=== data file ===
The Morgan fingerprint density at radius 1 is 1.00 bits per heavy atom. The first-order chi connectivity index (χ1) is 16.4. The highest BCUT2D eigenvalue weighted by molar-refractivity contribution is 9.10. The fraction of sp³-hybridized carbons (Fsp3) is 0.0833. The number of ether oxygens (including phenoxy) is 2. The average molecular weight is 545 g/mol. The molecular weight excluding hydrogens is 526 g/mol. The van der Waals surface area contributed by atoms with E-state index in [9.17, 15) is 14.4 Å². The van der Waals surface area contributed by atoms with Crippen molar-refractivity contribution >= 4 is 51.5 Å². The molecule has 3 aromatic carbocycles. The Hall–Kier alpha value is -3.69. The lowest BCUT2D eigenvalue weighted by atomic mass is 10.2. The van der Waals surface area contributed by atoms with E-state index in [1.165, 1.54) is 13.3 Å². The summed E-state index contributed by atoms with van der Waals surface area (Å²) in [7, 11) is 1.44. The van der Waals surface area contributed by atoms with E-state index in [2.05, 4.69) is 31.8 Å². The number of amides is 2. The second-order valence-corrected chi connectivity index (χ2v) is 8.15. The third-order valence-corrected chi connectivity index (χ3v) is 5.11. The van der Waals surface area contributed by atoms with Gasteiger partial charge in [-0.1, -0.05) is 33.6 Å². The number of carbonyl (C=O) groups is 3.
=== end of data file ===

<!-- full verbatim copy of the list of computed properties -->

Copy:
The Morgan fingerprint density at radius 1 is 1.00 bits per heavy atom. The first-order chi connectivity index (χ1) is 16.4. The highest BCUT2D eigenvalue weighted by molar-refractivity contribution is 9.10. The fraction of sp³-hybridized carbons (Fsp3) is 0.0833. The number of ether oxygens (including phenoxy) is 2. The average molecular weight is 545 g/mol. The molecular weight excluding hydrogens is 526 g/mol. The van der Waals surface area contributed by atoms with E-state index in [9.17, 15) is 14.4 Å². The van der Waals surface area contributed by atoms with Crippen molar-refractivity contribution >= 4 is 51.5 Å². The molecule has 3 aromatic carbocycles. The Hall–Kier alpha value is -3.69. The lowest BCUT2D eigenvalue weighted by atomic mass is 10.2. The van der Waals surface area contributed by atoms with E-state index in [1.165, 1.54) is 13.3 Å². The summed E-state index contributed by atoms with van der Waals surface area (Å²) in [7, 11) is 1.44. The van der Waals surface area contributed by atoms with E-state index in [2.05, 4.69) is 31.8 Å². The number of amides is 2. The second-order valence-corrected chi connectivity index (χ2v) is 8.15. The third-order valence-corrected chi connectivity index (χ3v) is 5.11. The van der Waals surface area contributed by atoms with Gasteiger partial charge in [-0.1, -0.05) is 33.6 Å². The number of carbonyl (C=O) groups is 3.